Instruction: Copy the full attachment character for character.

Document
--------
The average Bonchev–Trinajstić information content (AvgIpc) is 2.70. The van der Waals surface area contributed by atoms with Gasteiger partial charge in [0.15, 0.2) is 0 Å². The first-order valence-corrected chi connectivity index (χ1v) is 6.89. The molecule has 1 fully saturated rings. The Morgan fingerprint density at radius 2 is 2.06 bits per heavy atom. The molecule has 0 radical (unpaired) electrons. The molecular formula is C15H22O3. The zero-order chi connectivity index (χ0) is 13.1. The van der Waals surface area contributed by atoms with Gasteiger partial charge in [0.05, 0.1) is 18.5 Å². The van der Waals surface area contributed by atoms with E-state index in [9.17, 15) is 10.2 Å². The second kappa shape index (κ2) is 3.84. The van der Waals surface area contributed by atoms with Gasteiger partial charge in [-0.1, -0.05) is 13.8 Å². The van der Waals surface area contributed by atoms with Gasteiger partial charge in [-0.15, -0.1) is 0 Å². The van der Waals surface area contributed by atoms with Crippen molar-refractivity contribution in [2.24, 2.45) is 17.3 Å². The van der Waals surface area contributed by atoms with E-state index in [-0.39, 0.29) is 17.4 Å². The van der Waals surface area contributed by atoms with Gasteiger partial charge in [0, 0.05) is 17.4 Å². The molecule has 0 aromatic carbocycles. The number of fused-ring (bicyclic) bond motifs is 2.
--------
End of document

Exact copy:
The average Bonchev–Trinajstić information content (AvgIpc) is 2.70. The van der Waals surface area contributed by atoms with Gasteiger partial charge in [0.15, 0.2) is 0 Å². The first-order valence-corrected chi connectivity index (χ1v) is 6.89. The molecule has 1 fully saturated rings. The Morgan fingerprint density at radius 2 is 2.06 bits per heavy atom. The molecule has 0 radical (unpaired) electrons. The molecular formula is C15H22O3. The zero-order chi connectivity index (χ0) is 13.1. The van der Waals surface area contributed by atoms with Gasteiger partial charge in [0.05, 0.1) is 18.5 Å². The van der Waals surface area contributed by atoms with E-state index in [9.17, 15) is 10.2 Å². The second kappa shape index (κ2) is 3.84. The van der Waals surface area contributed by atoms with Gasteiger partial charge in [-0.1, -0.05) is 13.8 Å². The van der Waals surface area contributed by atoms with Gasteiger partial charge in [-0.15, -0.1) is 0 Å². The van der Waals surface area contributed by atoms with Crippen molar-refractivity contribution in [2.24, 2.45) is 17.3 Å². The van der Waals surface area contributed by atoms with E-state index in [-0.39, 0.29) is 17.4 Å². The van der Waals surface area contributed by atoms with Gasteiger partial charge in [0, 0.05) is 17.4 Å². The molecule has 0 aromatic carbocycles. The number of fused-ring (bicyclic) bond motifs is 2.